The Tour de France was created in 1903 by the Newspaper L’Auto as a way to sell more papers. In the 20’s bicycle manufacturers became more important than the riders, and with few Frenchmen winning enthusiasm wained. In 1929 Henry Desgranges, the race director together with the marketing director of Menier Chocolates created the ‘Caravan’, made up of cars promoting products. In that first year nearly 40 vehicles were seen by nearly 10 million people on the route promoting various goods.

The size of the caravan has grown over the years and it even had it’s own competition for the best idea for advertising vehicles. As TV ownership grew it became even more important as the stand out vehicles were seen by millions worldwide.

These first two images show vehicles on the 1930 Caravan.Pathé-19301930In the 1950s and ’60s, one of the Tour’s most distinctive attractions was an accordion-playing Serbian immigrant woman named Yvette Horner, she serenaded the bystanders and played at the podium presentation following each stage. A dummy woman was carried on the vehicles between stops.*** Local Caption *** horner (yvette) caravan-1955suze1 caravan-1952vitabrill Many of the vehicles were built by the great coach builders of the time on standard chassis by French manufacturers such as Renault, Citroen and Simca. The development of electrical products led to more and more elaborate vehicles.03-1960-Butagaz-21voiturechateauIMGcaravane002Heuliez 1953Cinzanobicbase-Renault-R2165-1953base-Renault-1400-kg-1954base-Estafette-et-Fiat-1963-carrosserie-Pourtout03-1962-Butagaz-42A collection of 50’s and 60’s promo vehicles was sold at the Bonhams Retromobile Auction in Feb 2009. I believe many were purchased by one Frenchman who has built up a collection of the vehicles which he displays during the modern tour.retro9_1248006iimages-1Group shot_1DSCN4442DSCN4441fbcbb2d990062c985948238502f485feenhanced-buzz-wide-12905-1374837027-91951 Renault 1400 kg R2163 Le Nain Gourmand 5_1Interspersed between the more elaborate vehicles were fleets of branded cars, often Renault 4cv’s like Mario’s ‘brother’ Regie, vans and even motorbikes – in the 60’s the Cinzano team did acrobatics on their bikes for more than 5 hours at a time.caravan-cinzano 66-1952-Cinzano-01 049_001bootcarI’m not sure if this wonderful pig was actually part of the caravan but couldn’t miss it out as it’s built on a Fiat 600 Multipla – a new look for Mario! There must have been an original one in the 1960’s as it’s available as a die-cast model but with different graphics.2431487116_f62d1a0b25The modern Tour
With the modern peloton coming past in a matter of seconds the Caravan is as important today as it’s ever been as a way to entertain the captive crowd. Technology and modern materials have meant that it is more something stuck onto a car than a specifically created vehicle but they still make quite an impression…tdf10st14ed-041 tourdefrance8 DSC_0437Vittel-spray-girl-600x450 Le-tour-caravanne TdeFCaravan01 2253166 0507240093 6279420-mobile 0023ae82cb0c1334d8dd04 reuters_france_sport_cycling_23Jul12-975x650Although the tour is well known for it’s caravan it isn’t the only place that promotional vehicles show up. Here in the UK we have a few famous ones of our own… The Cadbury Creme Egg…2578743884_e3b80b8d64_b The Birds Eye Pea car from the brilliant 2005 TV commercialDSC_0135 The Outspan orange, a modified 1972 Mini, if it goes more than 30mph it risks toppling over!DSC_0154There is also the Duckham’s Q, the 10 foot high oil can was used in a commercial with Paddy Hopkirk in the early 70’s.New-Picture-163_thumb2In more modern times a fleet of Smart Cars were covered in artificial grass to promote Easigrass.New-Picture-155_thumb2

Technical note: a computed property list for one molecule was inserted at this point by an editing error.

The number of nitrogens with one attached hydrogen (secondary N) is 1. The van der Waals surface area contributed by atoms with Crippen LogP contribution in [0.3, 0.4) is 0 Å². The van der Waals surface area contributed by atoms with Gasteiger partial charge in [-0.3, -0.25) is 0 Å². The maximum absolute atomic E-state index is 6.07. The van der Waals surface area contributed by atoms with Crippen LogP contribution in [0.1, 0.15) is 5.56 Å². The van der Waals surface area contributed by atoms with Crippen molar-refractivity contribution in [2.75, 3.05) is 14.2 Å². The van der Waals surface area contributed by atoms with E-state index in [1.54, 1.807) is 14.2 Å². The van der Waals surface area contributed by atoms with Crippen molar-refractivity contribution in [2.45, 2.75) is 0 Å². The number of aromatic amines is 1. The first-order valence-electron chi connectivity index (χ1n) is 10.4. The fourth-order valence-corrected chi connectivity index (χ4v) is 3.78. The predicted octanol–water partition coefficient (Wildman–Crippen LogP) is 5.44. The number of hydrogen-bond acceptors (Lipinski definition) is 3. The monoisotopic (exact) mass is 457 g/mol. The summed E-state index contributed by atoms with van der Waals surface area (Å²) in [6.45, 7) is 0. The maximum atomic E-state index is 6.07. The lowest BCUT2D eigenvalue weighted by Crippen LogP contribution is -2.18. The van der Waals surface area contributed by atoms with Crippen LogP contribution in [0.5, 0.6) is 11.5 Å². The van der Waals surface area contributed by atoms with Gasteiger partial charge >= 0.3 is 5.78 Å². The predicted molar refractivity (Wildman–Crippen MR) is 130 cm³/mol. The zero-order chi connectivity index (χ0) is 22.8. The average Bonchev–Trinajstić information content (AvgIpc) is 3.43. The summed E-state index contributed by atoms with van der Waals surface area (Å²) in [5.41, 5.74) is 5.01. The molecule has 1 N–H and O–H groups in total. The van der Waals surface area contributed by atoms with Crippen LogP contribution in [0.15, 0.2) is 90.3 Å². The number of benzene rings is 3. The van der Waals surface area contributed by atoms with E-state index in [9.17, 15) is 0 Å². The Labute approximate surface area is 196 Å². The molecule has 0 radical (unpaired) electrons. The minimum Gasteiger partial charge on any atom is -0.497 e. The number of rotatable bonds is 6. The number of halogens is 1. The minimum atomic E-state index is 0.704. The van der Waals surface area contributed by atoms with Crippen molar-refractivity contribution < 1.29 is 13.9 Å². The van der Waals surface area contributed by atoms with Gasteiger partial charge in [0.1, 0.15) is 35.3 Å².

Publicity mad America had more than their fair share of wild and wacky promotional vehicles.Elektrolux 5221880d1b33496d8806dcfd3392f20aHotdog brand Oscars Mayers has been using their Wienermobile in one form or another as promotion since 1936, their drivers are known as Hotdoggers!db40faca0e744903a0b10bdb4d5ff6c5 8ee6580045fd4b19894d414d1ce23882General Motors produced a fleet of Futurliners, stylised buses designed in the 40’s. They were used on the Parade of Progress which travelled across the US exhibiting new cars and technology.d99206131b6b412ba7d3cab0015ebe4aThis amazing ‘Burger’ Chevy S-10 Pickup drives around Kansas City to advertise a bar and grill, the ‘toppings’ make it very difficult to see where you are going.New-Picture-160_thumb2New-Picture-158_thumb27e8b916a395a455a9e05988cb406f1fcNew-Picture-157_thumb2Goldfish-SnapshotThe original Zippo car was commissioned in 1947. Within two years it had visited 48 states. It vanished in the 50’s until in 1998 the company had another one created from scratch.e06d0b29d3e94965a193ecbcae0eeb87